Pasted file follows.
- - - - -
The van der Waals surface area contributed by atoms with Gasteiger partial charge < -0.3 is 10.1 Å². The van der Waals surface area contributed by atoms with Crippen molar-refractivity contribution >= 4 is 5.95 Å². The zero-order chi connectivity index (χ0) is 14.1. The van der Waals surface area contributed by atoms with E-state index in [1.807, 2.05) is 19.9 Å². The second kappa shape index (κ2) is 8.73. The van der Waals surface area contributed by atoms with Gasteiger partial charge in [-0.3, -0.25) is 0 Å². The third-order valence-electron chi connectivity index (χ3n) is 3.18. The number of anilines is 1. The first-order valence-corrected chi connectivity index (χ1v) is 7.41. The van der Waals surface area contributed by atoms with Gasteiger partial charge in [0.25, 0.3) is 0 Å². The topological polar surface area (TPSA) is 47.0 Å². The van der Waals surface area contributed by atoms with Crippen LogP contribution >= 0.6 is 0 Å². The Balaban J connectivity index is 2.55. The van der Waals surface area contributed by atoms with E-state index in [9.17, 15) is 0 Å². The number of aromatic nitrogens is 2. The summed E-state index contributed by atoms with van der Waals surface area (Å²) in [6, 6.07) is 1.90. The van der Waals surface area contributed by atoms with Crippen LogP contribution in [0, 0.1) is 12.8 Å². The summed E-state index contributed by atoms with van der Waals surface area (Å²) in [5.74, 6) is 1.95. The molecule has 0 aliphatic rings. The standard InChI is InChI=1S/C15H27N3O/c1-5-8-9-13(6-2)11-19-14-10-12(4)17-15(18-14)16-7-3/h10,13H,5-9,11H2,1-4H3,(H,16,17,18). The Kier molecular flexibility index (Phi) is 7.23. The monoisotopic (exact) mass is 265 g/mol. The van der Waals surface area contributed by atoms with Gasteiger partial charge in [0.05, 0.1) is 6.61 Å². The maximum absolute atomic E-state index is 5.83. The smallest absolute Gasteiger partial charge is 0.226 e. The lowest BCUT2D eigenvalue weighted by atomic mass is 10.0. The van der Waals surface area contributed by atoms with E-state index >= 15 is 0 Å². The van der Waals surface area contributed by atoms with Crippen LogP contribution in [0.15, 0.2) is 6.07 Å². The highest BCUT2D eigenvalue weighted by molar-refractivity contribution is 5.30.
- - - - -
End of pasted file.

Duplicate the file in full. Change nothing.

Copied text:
The van der Waals surface area contributed by atoms with Gasteiger partial charge < -0.3 is 10.1 Å². The van der Waals surface area contributed by atoms with Crippen molar-refractivity contribution >= 4 is 5.95 Å². The zero-order chi connectivity index (χ0) is 14.1. The van der Waals surface area contributed by atoms with E-state index in [1.807, 2.05) is 19.9 Å². The second kappa shape index (κ2) is 8.73. The van der Waals surface area contributed by atoms with Gasteiger partial charge in [-0.3, -0.25) is 0 Å². The third-order valence-electron chi connectivity index (χ3n) is 3.18. The number of anilines is 1. The first-order valence-corrected chi connectivity index (χ1v) is 7.41. The van der Waals surface area contributed by atoms with Gasteiger partial charge in [0.25, 0.3) is 0 Å². The topological polar surface area (TPSA) is 47.0 Å². The van der Waals surface area contributed by atoms with Crippen LogP contribution >= 0.6 is 0 Å². The Balaban J connectivity index is 2.55. The van der Waals surface area contributed by atoms with E-state index in [9.17, 15) is 0 Å². The number of aromatic nitrogens is 2. The summed E-state index contributed by atoms with van der Waals surface area (Å²) in [6, 6.07) is 1.90. The van der Waals surface area contributed by atoms with Crippen LogP contribution in [0, 0.1) is 12.8 Å². The summed E-state index contributed by atoms with van der Waals surface area (Å²) in [5.74, 6) is 1.95. The molecule has 0 aliphatic rings. The standard InChI is InChI=1S/C15H27N3O/c1-5-8-9-13(6-2)11-19-14-10-12(4)17-15(18-14)16-7-3/h10,13H,5-9,11H2,1-4H3,(H,16,17,18). The Kier molecular flexibility index (Phi) is 7.23. The monoisotopic (exact) mass is 265 g/mol. The van der Waals surface area contributed by atoms with Gasteiger partial charge in [0.05, 0.1) is 6.61 Å². The maximum absolute atomic E-state index is 5.83. The smallest absolute Gasteiger partial charge is 0.226 e. The lowest BCUT2D eigenvalue weighted by atomic mass is 10.0. The van der Waals surface area contributed by atoms with E-state index >= 15 is 0 Å². The van der Waals surface area contributed by atoms with Crippen LogP contribution in [0.15, 0.2) is 6.07 Å². The highest BCUT2D eigenvalue weighted by molar-refractivity contribution is 5.30.